Energy Deflation and Consumer Inflation

up and down arrows

It appears market participants are growing more concerned about global deflation rather than focusing on the benefits of cheaper energy prices.

Across the spectrum of commodities you can see noticeable drops in prices.[i]

drop in prices across commodities during 2014

As most of these are industrial commodities, their prices certainly forecast a global slowdown. The steep price decline in oil, about 45% since July, has more to do with the current supply/demand imbalance in the market. The more moderate declines in the other commodities of about 6% to 11% suggest a slight global slowdown.

In fact, the IMF has lowered global GDP growth forecasts for this year as well as 2015 by 0.1% and 0.2% respectively.[ii]

IMF projections for world output in 2014

The challenge for investors is to consider the slowdown relative to the benefits of much lower energy prices. Many of the largest economies in the world are energy importers. Up until recently, this included the United States. Earlier this year, the US government allowed us to start exporting ultra-light oil for the first time since 1974.[iii] The US government continues to debate ending the 40-year ban on crude oil exports.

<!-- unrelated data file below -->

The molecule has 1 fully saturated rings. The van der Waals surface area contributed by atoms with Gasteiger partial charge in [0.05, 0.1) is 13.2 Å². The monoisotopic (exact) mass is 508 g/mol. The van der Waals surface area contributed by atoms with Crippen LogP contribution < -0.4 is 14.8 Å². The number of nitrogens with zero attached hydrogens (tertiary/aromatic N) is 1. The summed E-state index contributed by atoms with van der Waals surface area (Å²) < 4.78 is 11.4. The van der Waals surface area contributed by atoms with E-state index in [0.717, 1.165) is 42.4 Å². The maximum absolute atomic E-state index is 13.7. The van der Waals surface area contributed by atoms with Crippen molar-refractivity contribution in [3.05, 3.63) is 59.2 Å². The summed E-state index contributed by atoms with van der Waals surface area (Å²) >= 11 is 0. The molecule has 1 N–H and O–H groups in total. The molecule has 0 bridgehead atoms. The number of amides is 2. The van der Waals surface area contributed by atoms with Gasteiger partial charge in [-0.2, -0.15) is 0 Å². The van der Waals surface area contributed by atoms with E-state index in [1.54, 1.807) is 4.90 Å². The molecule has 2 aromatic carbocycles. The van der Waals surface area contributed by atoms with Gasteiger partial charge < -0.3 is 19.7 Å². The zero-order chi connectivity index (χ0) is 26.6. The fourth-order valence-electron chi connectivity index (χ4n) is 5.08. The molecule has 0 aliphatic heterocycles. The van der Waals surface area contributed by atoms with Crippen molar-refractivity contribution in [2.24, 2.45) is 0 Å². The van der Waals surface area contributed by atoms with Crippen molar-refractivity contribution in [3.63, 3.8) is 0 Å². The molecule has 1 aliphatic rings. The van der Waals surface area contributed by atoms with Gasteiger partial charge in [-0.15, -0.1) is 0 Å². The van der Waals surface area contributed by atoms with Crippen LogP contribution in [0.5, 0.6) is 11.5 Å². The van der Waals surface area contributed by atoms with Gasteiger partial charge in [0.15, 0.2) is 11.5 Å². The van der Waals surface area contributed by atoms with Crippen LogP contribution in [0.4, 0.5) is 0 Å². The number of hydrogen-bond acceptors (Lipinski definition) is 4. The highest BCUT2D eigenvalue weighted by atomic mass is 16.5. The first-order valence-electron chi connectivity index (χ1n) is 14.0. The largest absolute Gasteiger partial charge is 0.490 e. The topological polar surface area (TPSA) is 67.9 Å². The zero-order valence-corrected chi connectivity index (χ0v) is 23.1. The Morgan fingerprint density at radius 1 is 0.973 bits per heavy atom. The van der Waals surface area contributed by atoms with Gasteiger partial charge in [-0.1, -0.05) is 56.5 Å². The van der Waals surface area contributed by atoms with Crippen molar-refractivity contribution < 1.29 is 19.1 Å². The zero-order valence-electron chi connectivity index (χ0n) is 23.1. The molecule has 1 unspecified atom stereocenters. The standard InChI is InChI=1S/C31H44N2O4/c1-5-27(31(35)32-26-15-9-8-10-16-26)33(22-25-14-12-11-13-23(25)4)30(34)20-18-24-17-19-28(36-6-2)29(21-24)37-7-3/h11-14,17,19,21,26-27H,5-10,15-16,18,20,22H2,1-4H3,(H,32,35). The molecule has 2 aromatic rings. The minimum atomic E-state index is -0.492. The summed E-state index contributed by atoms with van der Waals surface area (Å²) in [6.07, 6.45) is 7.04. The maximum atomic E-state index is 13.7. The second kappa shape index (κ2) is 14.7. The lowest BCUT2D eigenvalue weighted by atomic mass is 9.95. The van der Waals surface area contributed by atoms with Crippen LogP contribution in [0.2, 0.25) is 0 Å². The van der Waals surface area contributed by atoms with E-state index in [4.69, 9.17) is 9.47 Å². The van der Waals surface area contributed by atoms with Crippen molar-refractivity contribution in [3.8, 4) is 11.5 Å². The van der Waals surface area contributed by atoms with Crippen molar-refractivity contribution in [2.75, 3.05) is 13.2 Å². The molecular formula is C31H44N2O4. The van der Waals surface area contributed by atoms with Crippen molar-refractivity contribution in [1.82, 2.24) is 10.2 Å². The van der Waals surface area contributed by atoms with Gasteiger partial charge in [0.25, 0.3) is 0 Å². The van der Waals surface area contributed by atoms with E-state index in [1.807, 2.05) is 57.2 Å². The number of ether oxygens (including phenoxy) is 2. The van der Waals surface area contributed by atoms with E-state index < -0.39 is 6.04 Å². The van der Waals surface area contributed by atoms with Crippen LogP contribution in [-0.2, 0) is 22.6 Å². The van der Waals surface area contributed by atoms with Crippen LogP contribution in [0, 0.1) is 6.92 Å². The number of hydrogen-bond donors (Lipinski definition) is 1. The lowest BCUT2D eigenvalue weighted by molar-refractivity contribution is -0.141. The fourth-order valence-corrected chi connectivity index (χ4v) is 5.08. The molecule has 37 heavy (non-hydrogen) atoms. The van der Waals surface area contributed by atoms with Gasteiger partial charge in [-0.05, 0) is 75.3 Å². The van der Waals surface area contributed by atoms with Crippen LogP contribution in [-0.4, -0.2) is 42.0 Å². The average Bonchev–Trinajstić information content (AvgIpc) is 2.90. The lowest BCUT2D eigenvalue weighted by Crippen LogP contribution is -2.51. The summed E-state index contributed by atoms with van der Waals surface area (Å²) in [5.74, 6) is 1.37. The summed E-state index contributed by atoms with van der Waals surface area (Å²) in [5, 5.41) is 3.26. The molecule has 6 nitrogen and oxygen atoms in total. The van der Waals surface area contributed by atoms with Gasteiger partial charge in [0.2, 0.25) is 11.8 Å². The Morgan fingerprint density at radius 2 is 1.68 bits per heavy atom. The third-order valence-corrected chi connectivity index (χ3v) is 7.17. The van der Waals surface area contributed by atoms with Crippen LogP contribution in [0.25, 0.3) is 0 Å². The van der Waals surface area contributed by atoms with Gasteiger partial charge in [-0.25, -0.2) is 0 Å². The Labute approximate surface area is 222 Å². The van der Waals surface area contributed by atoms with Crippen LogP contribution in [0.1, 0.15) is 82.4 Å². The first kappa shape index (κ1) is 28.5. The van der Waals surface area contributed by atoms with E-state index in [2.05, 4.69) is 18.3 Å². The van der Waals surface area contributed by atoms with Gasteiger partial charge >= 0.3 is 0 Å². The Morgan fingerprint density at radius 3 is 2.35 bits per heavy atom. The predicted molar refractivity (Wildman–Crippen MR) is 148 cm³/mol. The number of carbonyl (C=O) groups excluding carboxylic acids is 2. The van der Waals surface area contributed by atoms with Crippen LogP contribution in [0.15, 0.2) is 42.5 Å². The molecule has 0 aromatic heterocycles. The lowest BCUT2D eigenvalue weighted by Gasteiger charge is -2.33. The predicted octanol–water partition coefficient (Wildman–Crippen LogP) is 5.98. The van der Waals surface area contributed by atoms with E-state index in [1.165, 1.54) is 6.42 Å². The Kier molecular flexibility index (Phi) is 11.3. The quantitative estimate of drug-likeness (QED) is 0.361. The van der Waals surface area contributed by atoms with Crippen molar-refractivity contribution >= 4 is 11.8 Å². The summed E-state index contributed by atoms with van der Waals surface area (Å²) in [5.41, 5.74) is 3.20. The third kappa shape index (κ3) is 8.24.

You can see from the chart below which countries will add growth to GDP from much lower oil prices. Besides the losers on the chart, the other big losers not listed will be: Nigeria, Iran, Libya, Iraq, Saudi Arabia, Brazil, Venezuela and ISIS.[iv]

global economy gets an energy boost

When you think about a global GDP of $77 trillion, the winners amount to over 65% of that global GDP whereas the large losers only amount to about 9% of global GDP.[v]

Sure there will be small hits to capital expenditures on oil and gas equipment, but the vast majority of GDP growth comes from consumer spending as opposed to business spending.[vi]

Components of Q3 2014 GDP

While it's certainly a time for caution, the overwhelming data suggest lower oil prices benefit the larger contributors to global growth. Certainly a period of slowness may be around the corner, but that could easily be offset by more global consumer spending.

If you have questions or comments, please let us know as we always appreciate your feedback. You can get in touch with us via Twitter, Facebook, or you can email me directly. For additional information on this, please visit our website.

Tim Phillips, CEO – Phillips & Company
Jeff Paul, Senior Investment Analyst – Phillips & Company

References

[i] NASDAQ. (Dec 15, 2014).

[ii] International Monetary Fund. (Oct 7, 2014). Global Growth Disappoints, Pace of Recovery Uneven and Country-Specific.

[iii] Gallucci, M. (Nov 7, 2014). Larry Summers Says Lifting Export Ban on US Crude Oil Would Lower America’s Gasoline Bills. International Business Times.

[iv] Zandi, M. (Dec 12, 2014). U.S. Macro Outlook 2015: Spirits Unleashed. Moody’s Analytics.

[v] Knoema.com (Dec 15, 2014). World GDP Ranking 2014. Data from IMF World Economic Outlook, October 2014.

[vi] JP Morgan. (Nov 30, 2014). Q4 2014 Guide to the Markets. p 17.